I have begun to learn to speak Swedish. The reason that I have an interest in doing this is a bit unclear to me, but I think that one of the reasons is Eva Rae. Eva Rae is an older lady (if you want to call a woman of 103 years “older”) whom I go to see in the nursing home. Eva Rae’s parents were immigrants from Sweden, and she grew up speaking only Swedish until she began to go to school.
A bread board hanging on the wall of our kitchen
(not from the poem that Eva Rae quotes to me)
When I ask her about things that happened almost a hundred years ago, and depending upon how her memory is jogged, my questions often start her speaking Swedish to me. She especially likes to quote some Swedish poems; at least, I think that they are poems. They seem to rhyme.
Eva Rae sits in her chair and quotes long lines of this poetry to me. The lower plate of her dentures always seems to be loose, so when she speaks it kind of wiggles around. Because of this, even if I could understand a bit of Swedish, I think that I might have a difficult time picking out the words.
I listen for a bit, and then I tell her, “Eva Rae, I can’t understand Swedish. I don’t know what you are saying. What does the poem say?”
She suddenly stops speaking. When she was reciting the poem, her eyes had the look of being a thousand miles away in distance and decades away in time. Now she looks at me with those eyes to say to me in English, “Wherever I go in this world, the Lord is with me.”
Then she starts off in Swedish again. If I stop her again to ask what she is saying, she again tells me, “Wherever I go in this world, the Lord is with me.”
I assume that this is a line from the poem. There must be many other things in the poem, but this is the only line that she ever tells me. As she is speaking in Swedish, my mind goes to those early Swedish immigrants like Eva Rae’s parents. It must have been a tremendously stressful experience for them to leave their homeland back in the mid to late 1800’s in order to make a new life for themselves in a distant land; a land about which they actually knew very little.
Perhaps as they made that long voyage across the Atlantic, in order to find comfort, they quoted this poem, “Wherever I go in this world, the Lord is with me.” For the believer, there is really little else that matters.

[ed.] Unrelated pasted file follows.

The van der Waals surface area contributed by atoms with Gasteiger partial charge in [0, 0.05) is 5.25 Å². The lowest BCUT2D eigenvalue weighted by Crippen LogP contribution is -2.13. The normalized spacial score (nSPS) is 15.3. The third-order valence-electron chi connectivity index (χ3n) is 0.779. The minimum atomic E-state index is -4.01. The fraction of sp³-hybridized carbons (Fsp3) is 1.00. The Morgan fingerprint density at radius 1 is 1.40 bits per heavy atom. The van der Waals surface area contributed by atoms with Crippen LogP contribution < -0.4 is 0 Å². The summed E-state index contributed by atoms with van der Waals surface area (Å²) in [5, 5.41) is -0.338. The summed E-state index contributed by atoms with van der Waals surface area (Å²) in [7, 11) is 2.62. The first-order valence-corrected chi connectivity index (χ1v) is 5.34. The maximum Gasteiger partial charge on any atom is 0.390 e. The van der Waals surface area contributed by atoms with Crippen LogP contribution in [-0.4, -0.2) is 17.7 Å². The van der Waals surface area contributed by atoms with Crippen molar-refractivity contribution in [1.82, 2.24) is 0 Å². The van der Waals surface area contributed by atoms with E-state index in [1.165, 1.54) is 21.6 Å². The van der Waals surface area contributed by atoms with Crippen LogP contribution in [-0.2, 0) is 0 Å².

Another reason that I have an interest in learning Swedish is because for a couple of years, I have had it in my mind to write a novel having to do with the immigration years. I know that there have been many novels and histories written about this, but I hope this one to be different. I call this idea for a book, “an allegorical novel of history.” The word order here is significant, because most importantly, it will be an allegory. It will be a story, certainly, but with applications far beyond the storyline. I also call it a novel of history instead of an historical novel. There is also a reason that I do this, but I won’t go into this now.
Not all immigrants of that era came to America in search of better economic opportunities. My great-grandfather, for instance, was making quite a good living in Sweden, but emigrated to America for religious reasons (Some of his story can be found in the post, Johan Anders Blomberg - click on the name to open a new page)
While it may not be absolutely necessary to know Swedish to write a book about the years of immigration, there is something about language learning that opens an understanding to a culture far more than anything else. I recently read a quote by Charlemagne that speaks of this: “To have another language is to possess a second soul.”
To know the words of a language is important for far more than mere communication. It also provides a window of understanding into the people and culture itself. As I was in the process of learning Spanish, I found this to be true.
There are many other things that I must do first, but it is my hope that before I reach the ranks of centenarians, like Eva Rae, I can write this book. The reason that I am telling you about this is because I know that many of you have ancestors that were also part of the wave of immigration from Scandinavia during that era. I am hoping that perhaps there are some of you that have some personal family stories about that time that can further open that window of understanding about the events of the time. If you do, please email me about them (firstname.lastname@example.org). I thank you in advance for any insightful stories that you may have.